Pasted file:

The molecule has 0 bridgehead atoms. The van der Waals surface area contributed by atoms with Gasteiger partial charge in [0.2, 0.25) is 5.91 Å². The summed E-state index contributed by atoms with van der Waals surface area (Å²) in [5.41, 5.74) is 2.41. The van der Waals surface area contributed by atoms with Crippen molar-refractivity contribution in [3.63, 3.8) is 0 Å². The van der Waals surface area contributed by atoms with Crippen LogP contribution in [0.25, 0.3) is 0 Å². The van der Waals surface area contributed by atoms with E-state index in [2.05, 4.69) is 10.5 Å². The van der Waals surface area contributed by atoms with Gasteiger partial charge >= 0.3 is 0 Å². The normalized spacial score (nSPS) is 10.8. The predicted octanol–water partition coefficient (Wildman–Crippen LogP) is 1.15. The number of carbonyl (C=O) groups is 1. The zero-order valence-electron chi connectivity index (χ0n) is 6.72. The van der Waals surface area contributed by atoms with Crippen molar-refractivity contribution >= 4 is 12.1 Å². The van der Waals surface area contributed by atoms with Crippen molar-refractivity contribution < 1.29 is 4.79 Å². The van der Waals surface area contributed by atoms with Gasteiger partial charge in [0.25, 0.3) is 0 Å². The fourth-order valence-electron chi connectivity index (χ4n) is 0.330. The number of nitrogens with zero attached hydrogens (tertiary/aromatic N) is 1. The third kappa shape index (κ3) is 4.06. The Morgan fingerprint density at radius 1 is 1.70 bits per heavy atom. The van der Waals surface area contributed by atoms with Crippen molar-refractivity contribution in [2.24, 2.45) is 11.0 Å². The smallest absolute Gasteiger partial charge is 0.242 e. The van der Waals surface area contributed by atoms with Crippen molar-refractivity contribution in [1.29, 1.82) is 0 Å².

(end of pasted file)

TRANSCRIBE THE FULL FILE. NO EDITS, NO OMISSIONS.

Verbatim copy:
The molecule has 0 bridgehead atoms. The van der Waals surface area contributed by atoms with Gasteiger partial charge in [0.2, 0.25) is 5.91 Å². The summed E-state index contributed by atoms with van der Waals surface area (Å²) in [5.41, 5.74) is 2.41. The van der Waals surface area contributed by atoms with Crippen molar-refractivity contribution in [3.63, 3.8) is 0 Å². The van der Waals surface area contributed by atoms with Crippen LogP contribution in [0.25, 0.3) is 0 Å². The van der Waals surface area contributed by atoms with E-state index in [2.05, 4.69) is 10.5 Å². The van der Waals surface area contributed by atoms with Gasteiger partial charge >= 0.3 is 0 Å². The normalized spacial score (nSPS) is 10.8. The predicted octanol–water partition coefficient (Wildman–Crippen LogP) is 1.15. The number of carbonyl (C=O) groups is 1. The zero-order valence-electron chi connectivity index (χ0n) is 6.72. The van der Waals surface area contributed by atoms with Crippen molar-refractivity contribution >= 4 is 12.1 Å². The van der Waals surface area contributed by atoms with Crippen molar-refractivity contribution < 1.29 is 4.79 Å². The van der Waals surface area contributed by atoms with Gasteiger partial charge in [0.25, 0.3) is 0 Å². The fourth-order valence-electron chi connectivity index (χ4n) is 0.330. The number of nitrogens with zero attached hydrogens (tertiary/aromatic N) is 1. The third kappa shape index (κ3) is 4.06. The Morgan fingerprint density at radius 1 is 1.70 bits per heavy atom. The van der Waals surface area contributed by atoms with Crippen molar-refractivity contribution in [2.24, 2.45) is 11.0 Å². The smallest absolute Gasteiger partial charge is 0.242 e. The van der Waals surface area contributed by atoms with Crippen molar-refractivity contribution in [1.29, 1.82) is 0 Å².